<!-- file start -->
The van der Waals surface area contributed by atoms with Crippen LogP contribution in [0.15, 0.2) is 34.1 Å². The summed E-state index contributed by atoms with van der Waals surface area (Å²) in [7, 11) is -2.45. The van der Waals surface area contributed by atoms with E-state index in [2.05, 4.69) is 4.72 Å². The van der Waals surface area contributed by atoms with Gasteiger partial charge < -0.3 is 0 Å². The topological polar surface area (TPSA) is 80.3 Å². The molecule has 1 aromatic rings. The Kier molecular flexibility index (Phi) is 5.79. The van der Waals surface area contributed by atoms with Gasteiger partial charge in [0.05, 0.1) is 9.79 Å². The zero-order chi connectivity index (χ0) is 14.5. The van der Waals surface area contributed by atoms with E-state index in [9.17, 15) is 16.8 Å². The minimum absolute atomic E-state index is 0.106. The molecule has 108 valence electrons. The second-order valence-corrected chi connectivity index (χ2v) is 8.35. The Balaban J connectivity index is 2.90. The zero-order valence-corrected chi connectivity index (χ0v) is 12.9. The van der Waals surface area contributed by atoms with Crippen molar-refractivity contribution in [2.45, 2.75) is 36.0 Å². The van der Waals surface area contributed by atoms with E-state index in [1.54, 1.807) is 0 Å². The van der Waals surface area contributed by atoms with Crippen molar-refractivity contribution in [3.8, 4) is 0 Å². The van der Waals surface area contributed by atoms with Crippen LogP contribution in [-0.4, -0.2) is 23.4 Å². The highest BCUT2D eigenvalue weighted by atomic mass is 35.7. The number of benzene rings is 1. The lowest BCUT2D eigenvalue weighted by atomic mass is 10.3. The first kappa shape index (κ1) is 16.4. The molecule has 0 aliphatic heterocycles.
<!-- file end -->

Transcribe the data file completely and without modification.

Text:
The van der Waals surface area contributed by atoms with Crippen LogP contribution in [0.15, 0.2) is 34.1 Å². The summed E-state index contributed by atoms with van der Waals surface area (Å²) in [7, 11) is -2.45. The van der Waals surface area contributed by atoms with E-state index in [2.05, 4.69) is 4.72 Å². The van der Waals surface area contributed by atoms with Gasteiger partial charge < -0.3 is 0 Å². The topological polar surface area (TPSA) is 80.3 Å². The molecule has 1 aromatic rings. The Kier molecular flexibility index (Phi) is 5.79. The van der Waals surface area contributed by atoms with Gasteiger partial charge in [0.05, 0.1) is 9.79 Å². The zero-order chi connectivity index (χ0) is 14.5. The van der Waals surface area contributed by atoms with E-state index in [9.17, 15) is 16.8 Å². The minimum absolute atomic E-state index is 0.106. The molecule has 108 valence electrons. The second-order valence-corrected chi connectivity index (χ2v) is 8.35. The Balaban J connectivity index is 2.90. The zero-order valence-corrected chi connectivity index (χ0v) is 12.9. The van der Waals surface area contributed by atoms with Crippen molar-refractivity contribution in [2.45, 2.75) is 36.0 Å². The van der Waals surface area contributed by atoms with E-state index in [1.54, 1.807) is 0 Å². The van der Waals surface area contributed by atoms with Crippen molar-refractivity contribution in [3.8, 4) is 0 Å². The van der Waals surface area contributed by atoms with Crippen LogP contribution in [-0.4, -0.2) is 23.4 Å². The highest BCUT2D eigenvalue weighted by atomic mass is 35.7. The number of benzene rings is 1. The lowest BCUT2D eigenvalue weighted by atomic mass is 10.3. The first kappa shape index (κ1) is 16.4. The molecule has 0 aliphatic heterocycles.